By Michael E. Miller
By Allie Conti
By David Villano
By Jose D. Duran
By Michael E. Miller
By Allie Conti
By Kyle Swenson
By Luther Campbell
The center of the universe lies at a different place for every person. Some people never find theirs. Miguel Hernandez, latter-day Aquaman, had arrived at that special locus 46 hours after leaving Stock Island.
So began a four-week idyll during which Hernandez cooked, camped, dove, and used his kayak to explore one of the most transcendently beautiful places in the world. He paddled to the Damas Cays 35 miles east, then to an uncharted island he dubbed Shark Cay. He found a cave system with delicious fist-size mollusks clinging to wet rocks.
"Visually the place is nothing like Florida," Hernandez recalls. "There are big rocks sticking up out of the water. I would stand on top of a hill and all around me was just empty ocean. You sit there for a couple of hours or a couple of days and you start to feel things you don't have time for in the city. You pay attention, and you learn a lot about yourself."
It wasn't all solitude. The Nekton Pilot, a dive boat from Fort Lauderdale, passed by and gave him rice and sodas to supplement his daily catch of grouper and lobster. Five Key West sport fishermen on their way home from Great Exuma in the eastern Bahamas invited him to supper aboard the Big Crawl, a 43-foot customized lobster boat.
"They were super-nice guys," Hernandez says. "I hadn't seen ice in a month. I had three rum and Cokes." The vessel's owner, businessman Peter Bacle, remembers Hernandez well: "He just seemed like a real straight fellow. He spent a few hours with us, and later we were joking that maybe he was an apparition. We were all pretty excited about his adventure. It was amazing to us, and we've seen some pretty strange sights over there."
Hernandez also chatted with a Bahamian fishing crew, who at first could not believe he was there from Florida on human power only. Later in the conversation, the fishermen pointed out that the nearest customs officer was in Bimini, 173 miles to the north. While Hernandez understood the need to check in with Bahamian immigration officials, a procedure legally required of all boaters who plan to linger in the nation's territorial waters, he decided to blow it off anyway and proceed as he'd planned.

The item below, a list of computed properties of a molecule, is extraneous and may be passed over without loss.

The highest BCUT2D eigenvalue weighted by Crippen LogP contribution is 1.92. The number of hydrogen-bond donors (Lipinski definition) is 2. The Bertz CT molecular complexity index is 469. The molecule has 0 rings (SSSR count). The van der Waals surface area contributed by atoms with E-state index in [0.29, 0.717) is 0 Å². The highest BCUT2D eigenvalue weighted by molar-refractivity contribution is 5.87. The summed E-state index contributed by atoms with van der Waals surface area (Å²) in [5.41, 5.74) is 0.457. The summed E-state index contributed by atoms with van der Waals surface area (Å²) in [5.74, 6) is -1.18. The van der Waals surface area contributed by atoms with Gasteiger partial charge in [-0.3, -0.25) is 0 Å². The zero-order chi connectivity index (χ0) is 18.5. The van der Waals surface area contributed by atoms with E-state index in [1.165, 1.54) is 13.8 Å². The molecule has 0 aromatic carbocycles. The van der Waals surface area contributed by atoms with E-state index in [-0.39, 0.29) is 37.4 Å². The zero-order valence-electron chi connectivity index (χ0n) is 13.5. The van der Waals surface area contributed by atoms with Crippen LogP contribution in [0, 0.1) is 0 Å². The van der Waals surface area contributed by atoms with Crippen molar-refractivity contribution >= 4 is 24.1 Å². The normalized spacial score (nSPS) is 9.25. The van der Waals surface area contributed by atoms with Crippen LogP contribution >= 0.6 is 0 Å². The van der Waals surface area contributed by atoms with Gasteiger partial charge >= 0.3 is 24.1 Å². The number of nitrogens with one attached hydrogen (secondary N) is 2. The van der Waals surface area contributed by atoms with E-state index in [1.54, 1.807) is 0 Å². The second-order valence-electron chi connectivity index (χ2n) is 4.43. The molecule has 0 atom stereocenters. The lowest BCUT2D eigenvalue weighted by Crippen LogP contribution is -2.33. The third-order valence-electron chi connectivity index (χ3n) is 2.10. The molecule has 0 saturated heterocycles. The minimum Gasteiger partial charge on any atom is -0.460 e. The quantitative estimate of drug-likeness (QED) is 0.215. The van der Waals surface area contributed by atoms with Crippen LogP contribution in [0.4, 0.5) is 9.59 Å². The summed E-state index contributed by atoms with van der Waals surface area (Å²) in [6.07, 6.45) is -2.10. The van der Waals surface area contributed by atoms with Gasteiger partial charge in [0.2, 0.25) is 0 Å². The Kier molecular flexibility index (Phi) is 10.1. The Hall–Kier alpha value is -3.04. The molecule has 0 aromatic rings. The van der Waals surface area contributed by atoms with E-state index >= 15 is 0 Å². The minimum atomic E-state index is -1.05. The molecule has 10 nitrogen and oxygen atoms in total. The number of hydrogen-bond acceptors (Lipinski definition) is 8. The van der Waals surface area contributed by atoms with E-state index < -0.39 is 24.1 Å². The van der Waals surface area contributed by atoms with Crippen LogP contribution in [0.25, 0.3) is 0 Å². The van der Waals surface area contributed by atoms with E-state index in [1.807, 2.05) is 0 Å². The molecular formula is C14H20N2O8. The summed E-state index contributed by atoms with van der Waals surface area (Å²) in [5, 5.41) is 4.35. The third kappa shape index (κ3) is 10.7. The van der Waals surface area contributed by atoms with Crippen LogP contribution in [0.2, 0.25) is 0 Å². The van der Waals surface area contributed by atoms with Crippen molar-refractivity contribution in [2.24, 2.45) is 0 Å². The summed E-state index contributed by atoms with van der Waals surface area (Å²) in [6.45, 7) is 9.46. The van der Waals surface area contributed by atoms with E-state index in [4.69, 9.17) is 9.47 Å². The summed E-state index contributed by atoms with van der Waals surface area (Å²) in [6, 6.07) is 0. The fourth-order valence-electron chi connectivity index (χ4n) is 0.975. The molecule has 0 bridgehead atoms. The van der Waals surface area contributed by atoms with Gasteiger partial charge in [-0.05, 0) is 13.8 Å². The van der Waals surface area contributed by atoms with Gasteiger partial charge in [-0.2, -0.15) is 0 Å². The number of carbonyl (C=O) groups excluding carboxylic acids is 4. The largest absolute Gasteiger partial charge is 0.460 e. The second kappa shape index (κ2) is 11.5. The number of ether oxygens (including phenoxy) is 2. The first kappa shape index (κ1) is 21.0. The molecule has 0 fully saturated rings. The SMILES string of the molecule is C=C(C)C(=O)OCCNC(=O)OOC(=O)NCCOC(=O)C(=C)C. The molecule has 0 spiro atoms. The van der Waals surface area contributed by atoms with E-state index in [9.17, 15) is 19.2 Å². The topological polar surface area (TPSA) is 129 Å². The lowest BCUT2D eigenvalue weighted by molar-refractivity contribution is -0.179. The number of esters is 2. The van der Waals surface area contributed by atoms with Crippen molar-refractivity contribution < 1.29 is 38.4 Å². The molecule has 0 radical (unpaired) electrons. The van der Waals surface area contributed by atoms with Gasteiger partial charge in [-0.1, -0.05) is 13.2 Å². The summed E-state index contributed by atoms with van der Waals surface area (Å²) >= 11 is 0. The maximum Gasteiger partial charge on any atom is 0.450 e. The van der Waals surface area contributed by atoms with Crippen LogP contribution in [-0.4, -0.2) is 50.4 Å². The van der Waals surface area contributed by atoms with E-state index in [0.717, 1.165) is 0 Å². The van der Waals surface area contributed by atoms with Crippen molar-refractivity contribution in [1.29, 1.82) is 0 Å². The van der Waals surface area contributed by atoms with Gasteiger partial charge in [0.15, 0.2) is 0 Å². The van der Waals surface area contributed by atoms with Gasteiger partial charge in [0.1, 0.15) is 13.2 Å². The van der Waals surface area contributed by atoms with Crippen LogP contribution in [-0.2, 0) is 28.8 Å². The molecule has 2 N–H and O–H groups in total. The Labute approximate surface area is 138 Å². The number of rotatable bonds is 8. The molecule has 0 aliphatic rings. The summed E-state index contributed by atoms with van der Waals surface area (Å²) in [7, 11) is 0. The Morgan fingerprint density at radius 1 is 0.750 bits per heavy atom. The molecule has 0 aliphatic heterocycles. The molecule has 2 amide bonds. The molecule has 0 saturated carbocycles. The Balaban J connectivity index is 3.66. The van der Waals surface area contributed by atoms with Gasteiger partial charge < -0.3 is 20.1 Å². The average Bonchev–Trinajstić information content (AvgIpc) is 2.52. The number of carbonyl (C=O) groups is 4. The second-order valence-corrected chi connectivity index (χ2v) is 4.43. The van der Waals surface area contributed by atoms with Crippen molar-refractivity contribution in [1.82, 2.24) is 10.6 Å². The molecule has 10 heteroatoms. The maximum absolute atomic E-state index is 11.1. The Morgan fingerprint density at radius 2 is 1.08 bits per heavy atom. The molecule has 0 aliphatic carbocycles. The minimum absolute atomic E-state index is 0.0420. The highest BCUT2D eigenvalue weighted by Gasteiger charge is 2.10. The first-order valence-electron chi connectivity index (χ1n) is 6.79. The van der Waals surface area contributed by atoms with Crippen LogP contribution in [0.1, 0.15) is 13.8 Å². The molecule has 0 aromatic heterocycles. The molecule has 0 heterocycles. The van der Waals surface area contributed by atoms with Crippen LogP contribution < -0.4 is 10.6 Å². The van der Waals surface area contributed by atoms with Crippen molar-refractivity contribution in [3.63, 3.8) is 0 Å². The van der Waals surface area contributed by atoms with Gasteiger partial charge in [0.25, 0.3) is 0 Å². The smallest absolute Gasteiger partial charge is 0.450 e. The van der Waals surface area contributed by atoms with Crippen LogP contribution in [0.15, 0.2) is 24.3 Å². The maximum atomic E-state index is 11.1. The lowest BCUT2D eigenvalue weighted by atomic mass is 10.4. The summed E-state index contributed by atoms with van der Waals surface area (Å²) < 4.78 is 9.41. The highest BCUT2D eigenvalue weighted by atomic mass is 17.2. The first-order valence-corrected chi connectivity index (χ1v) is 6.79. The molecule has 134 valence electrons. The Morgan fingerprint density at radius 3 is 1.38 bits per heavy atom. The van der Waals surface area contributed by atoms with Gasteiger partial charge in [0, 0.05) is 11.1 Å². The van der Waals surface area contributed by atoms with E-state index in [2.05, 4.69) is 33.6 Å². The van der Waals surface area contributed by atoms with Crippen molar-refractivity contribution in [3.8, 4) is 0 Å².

He came next to Anguila Cays -- the biggest of several islands on the Cay Sal Bank -- and made camp near a lagoon and an osprey rookery. And there, 43 miles from Cuba, Hernandez's intensely personal quest collided headlong with concerns of the larger world. Just as in Eden, the trouble began with a touch of boredom. Hernandez was once again waiting for a change in the windy weather so that he could start the next leg of his trip. One day he got up from his hammock and started rummaging through paradise. He discovered some big termite mounds and remembered seeing monkeys on TV who poked sticks in anthills to get their evening hors d'oeuvres. He gave it a try. "They tasted all right," he remembers. "A very good source of protein." Next he decided to clean up his campsite, sweeping all the leaves and litter into a big pile and igniting it. Things got out of control. An hour later Hernandez was still beating at the flames with his kayak paddle when four men with machine guns stepped out of the low woods. They wore the uniform of the Royal Bahamas Defense Force.
"They were not very friendly at all," Hernandez explains. "One of them lost his shoe coming through the brush from the lagoon. They were pissed." After very little discussion, the leader of the reconnaissance team ordered Hernandez to get in his kayak. The man then tied the kayak behind a dinghy at the water's edge. Ten minutes later Hernandez was face to face with a Bahamian military captain aboard a patrol boat. When the big cheese heard Hernandez explain himself and his renegade bonfire, he laughed and let Hernandez go -- over angry protestations by the shoeless commando.
A week later, returning to camp from a spearfishing sortie, he spotted an orange and white U.S. Coast Guard helicopter and hailed the pilot on his radio, asking for a weather report. The chopper hovered overhead and lowered two men on a cable -- one Bahamian, one American, both dressed in unmarked camouflage jump suits and toting holstered sidearms. The brief encounter was friendly. The two men listened attentively to Hernandez's kayak tale, and before disappearing in the chopper they threw him down some C-rations. "It was great stuff," Hernandez says. "Cookies and cake and chewing gum for soldiers in wartime, so they feel at home. I was a happy camper."
But not so happy when he awoke at dawn on October 8 to find the same orange and white helicopter squatting next to his sleeping bag, kicking up a roar of prop wash. Two Bahamian policemen climbed out and told him he was going to take a trip to Nassau with them for questioning. "I tried to talk my way out of it," Hernandez explains, "but they said we have our orders and that's that. What am I going to do? These guys had M-16s and pistols." The chopper's American flight crew -- a U.S. Coast Guard pilot and navigator -- sat tight in the cockpit and watched the proceedings.